Joshua 22:22

On Joshua 22:22

GOD, God, the LORD, GOD, God, the LORD, he knows!

In Joshua 22:22, the Reubenites, the Gadites, and the half-tribe of Manasseh, known collectively as the Transjordanians, were defending themselves in confrontation with the clans of Israel, who were about to declare war on them for committing sacrilege in building an unauthorised altar to the LORD. Their impassioned appeal to God involves a repeated group of three names, each with a different feeling for who this God is.

The first name is el. This is a Canaanite word, the generic local word for God, the same in sound as a word meaning ‘strength’. This is a name from times of yore, patriarchal times, when Jacob wrestled with God and prevailed and was renamed Israel.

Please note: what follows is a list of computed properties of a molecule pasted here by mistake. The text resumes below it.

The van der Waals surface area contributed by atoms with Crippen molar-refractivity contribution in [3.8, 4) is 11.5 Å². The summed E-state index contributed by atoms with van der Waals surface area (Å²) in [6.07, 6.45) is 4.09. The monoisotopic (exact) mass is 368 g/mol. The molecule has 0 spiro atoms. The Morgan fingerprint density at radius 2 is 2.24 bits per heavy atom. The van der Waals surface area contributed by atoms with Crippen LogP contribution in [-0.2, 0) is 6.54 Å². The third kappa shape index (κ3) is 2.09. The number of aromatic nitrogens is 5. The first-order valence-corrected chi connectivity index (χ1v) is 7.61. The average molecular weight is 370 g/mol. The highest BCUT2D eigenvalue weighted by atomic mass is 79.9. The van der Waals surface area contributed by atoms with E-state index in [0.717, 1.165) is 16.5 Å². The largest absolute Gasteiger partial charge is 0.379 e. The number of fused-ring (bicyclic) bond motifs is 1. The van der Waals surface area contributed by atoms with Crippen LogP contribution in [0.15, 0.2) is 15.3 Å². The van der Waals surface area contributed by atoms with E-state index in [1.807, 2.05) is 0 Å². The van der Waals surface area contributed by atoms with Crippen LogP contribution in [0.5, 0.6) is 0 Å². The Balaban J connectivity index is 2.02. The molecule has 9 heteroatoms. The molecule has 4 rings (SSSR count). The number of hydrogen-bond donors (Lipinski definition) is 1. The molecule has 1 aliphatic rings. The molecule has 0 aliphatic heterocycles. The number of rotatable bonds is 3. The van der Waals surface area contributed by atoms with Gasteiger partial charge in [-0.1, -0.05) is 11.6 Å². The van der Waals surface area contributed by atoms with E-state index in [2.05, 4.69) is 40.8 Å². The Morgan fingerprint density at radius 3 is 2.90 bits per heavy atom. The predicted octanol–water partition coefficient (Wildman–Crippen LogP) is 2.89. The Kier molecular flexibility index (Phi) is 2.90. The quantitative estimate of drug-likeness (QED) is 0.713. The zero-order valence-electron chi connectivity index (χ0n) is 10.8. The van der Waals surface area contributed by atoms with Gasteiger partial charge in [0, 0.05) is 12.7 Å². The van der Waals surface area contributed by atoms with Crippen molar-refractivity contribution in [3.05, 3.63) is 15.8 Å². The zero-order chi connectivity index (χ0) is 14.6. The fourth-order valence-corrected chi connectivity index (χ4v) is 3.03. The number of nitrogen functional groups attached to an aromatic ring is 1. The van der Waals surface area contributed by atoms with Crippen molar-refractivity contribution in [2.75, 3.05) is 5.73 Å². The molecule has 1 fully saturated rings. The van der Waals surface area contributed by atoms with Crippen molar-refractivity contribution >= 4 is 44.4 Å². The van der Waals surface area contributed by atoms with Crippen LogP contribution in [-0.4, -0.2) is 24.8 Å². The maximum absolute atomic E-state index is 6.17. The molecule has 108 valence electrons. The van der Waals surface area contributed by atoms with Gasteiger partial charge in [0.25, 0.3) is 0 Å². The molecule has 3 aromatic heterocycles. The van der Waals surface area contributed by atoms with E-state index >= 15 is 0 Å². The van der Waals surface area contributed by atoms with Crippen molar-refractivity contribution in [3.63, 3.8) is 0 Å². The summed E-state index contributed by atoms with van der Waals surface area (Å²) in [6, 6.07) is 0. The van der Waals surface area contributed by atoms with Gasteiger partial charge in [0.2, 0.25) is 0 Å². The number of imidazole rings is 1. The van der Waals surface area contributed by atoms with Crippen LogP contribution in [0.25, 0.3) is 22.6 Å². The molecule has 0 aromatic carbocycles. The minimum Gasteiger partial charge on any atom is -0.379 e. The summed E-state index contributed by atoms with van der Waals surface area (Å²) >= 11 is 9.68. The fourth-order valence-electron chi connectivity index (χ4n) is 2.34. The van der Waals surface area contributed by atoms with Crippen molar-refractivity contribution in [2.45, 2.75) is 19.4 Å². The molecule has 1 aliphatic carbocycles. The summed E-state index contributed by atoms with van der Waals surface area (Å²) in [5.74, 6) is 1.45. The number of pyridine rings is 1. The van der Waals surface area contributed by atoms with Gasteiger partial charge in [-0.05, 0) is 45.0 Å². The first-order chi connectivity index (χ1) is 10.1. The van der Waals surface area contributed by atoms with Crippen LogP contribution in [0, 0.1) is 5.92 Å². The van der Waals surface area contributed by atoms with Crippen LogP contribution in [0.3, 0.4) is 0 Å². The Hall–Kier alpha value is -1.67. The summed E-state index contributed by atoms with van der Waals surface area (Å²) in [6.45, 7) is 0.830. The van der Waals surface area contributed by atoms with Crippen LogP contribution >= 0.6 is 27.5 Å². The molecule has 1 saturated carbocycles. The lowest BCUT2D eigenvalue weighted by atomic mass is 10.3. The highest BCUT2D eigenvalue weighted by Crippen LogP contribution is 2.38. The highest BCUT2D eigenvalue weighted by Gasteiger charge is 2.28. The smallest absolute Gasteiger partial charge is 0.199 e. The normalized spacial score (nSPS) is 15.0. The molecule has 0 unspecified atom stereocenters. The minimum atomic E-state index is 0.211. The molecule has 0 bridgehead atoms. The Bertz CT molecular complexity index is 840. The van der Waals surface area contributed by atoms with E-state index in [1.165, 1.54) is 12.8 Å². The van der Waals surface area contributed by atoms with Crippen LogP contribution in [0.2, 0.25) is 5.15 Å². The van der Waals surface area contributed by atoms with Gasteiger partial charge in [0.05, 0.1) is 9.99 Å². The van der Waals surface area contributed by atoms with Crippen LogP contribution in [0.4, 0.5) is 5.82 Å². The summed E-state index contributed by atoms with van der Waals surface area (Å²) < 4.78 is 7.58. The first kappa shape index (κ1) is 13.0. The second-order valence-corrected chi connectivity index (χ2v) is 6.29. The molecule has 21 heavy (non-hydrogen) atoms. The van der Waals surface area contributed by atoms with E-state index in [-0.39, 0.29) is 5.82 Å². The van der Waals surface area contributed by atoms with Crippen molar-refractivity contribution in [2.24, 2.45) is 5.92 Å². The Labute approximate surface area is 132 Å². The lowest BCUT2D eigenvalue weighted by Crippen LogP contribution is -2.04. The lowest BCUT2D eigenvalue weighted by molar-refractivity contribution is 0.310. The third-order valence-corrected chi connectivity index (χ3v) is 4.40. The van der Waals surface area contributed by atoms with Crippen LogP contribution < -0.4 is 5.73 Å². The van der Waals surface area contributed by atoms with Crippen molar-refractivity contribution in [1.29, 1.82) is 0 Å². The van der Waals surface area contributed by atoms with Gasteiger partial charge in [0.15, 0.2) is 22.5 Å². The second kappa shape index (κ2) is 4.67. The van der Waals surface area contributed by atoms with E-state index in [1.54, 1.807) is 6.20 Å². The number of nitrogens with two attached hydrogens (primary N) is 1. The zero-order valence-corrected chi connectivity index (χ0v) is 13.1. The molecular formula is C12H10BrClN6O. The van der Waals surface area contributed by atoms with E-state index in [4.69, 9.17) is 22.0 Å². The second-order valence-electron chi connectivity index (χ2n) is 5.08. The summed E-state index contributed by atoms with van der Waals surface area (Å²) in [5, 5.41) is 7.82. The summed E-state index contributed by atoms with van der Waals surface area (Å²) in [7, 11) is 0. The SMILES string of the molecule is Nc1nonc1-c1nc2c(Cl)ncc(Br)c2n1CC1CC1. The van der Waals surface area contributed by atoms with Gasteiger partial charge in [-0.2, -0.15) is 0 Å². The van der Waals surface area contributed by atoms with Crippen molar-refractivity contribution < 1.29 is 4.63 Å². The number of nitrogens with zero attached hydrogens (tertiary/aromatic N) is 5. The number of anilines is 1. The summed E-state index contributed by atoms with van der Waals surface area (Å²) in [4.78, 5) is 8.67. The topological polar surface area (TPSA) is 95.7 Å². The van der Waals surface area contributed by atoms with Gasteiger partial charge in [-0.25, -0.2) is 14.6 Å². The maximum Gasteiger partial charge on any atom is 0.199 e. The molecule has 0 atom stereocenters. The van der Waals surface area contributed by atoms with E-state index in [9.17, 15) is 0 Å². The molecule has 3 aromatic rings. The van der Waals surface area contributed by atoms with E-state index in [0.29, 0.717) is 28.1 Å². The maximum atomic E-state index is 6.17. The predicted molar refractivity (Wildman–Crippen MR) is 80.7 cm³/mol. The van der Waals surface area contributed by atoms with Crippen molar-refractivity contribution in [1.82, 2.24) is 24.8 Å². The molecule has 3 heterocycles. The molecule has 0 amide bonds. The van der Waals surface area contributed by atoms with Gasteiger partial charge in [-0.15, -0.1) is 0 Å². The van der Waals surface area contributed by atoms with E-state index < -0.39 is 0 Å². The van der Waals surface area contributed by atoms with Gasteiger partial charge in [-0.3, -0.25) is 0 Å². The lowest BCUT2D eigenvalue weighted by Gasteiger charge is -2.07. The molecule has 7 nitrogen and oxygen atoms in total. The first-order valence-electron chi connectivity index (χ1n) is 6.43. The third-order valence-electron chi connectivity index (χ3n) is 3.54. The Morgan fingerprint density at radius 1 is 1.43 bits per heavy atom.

The second name is the Israelite generic word for the Israelite God: elohim. It is under this name that God is revealed as Creator in the beginning. What strikes us about this word is that it is plural in form although denoting a singular God.

The third name is adonai, Yahweh, which we have considered in a previous study. This is an appeal to the very heart of Israel’s identity, her being God’s chosen to bear his own personal Name. “You only have I chosen,” says God – with all that that entailed.

We usually hear the names elohim and adonai the other way round, in the very common Jewish compound name for God, adonai elohim, which may be compared in flavour with our Jesus Christ. This name is repeated so often that it becomes embedded in the mind. The unexpected reversal of the elements adonai and elohim is particularly striking to the reader, as well as lending a cumulative emotional power to the indignancy of the Transjordanians.

El elohim adonai el elohim adonai, hu yodea

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